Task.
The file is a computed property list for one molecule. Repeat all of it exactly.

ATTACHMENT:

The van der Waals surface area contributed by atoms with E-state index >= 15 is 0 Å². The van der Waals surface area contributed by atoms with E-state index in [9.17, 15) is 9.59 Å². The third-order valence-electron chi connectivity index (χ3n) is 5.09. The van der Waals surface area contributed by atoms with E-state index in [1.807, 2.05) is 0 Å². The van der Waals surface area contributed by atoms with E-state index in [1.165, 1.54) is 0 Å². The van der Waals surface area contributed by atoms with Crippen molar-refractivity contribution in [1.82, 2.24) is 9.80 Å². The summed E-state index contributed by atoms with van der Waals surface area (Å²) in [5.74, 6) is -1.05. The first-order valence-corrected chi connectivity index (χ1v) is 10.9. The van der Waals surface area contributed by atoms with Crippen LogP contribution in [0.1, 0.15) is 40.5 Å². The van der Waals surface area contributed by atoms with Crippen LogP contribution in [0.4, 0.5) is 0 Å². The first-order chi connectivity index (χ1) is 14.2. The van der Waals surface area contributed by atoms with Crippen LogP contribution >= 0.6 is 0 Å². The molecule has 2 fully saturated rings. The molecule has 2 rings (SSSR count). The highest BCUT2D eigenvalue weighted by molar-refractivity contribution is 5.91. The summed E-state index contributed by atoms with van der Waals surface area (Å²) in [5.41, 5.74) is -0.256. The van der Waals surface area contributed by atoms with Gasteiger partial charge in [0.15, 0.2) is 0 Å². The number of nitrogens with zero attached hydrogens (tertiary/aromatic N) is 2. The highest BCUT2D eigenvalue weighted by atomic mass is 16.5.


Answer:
The van der Waals surface area contributed by atoms with E-state index >= 15 is 0 Å². The van der Waals surface area contributed by atoms with E-state index in [9.17, 15) is 9.59 Å². The third-order valence-electron chi connectivity index (χ3n) is 5.09. The van der Waals surface area contributed by atoms with E-state index in [1.807, 2.05) is 0 Å². The van der Waals surface area contributed by atoms with E-state index in [1.165, 1.54) is 0 Å². The van der Waals surface area contributed by atoms with Crippen molar-refractivity contribution in [1.82, 2.24) is 9.80 Å². The summed E-state index contributed by atoms with van der Waals surface area (Å²) in [5.74, 6) is -1.05. The first-order valence-corrected chi connectivity index (χ1v) is 10.9. The van der Waals surface area contributed by atoms with Crippen LogP contribution in [0.1, 0.15) is 40.5 Å². The van der Waals surface area contributed by atoms with Crippen LogP contribution in [0.4, 0.5) is 0 Å². The first-order chi connectivity index (χ1) is 14.2. The van der Waals surface area contributed by atoms with Crippen LogP contribution >= 0.6 is 0 Å². The molecule has 2 fully saturated rings. The molecule has 2 rings (SSSR count). The highest BCUT2D eigenvalue weighted by molar-refractivity contribution is 5.91. The summed E-state index contributed by atoms with van der Waals surface area (Å²) in [5.41, 5.74) is -0.256. The van der Waals surface area contributed by atoms with Gasteiger partial charge in [0.15, 0.2) is 0 Å². The number of nitrogens with zero attached hydrogens (tertiary/aromatic N) is 2. The highest BCUT2D eigenvalue weighted by atomic mass is 16.5.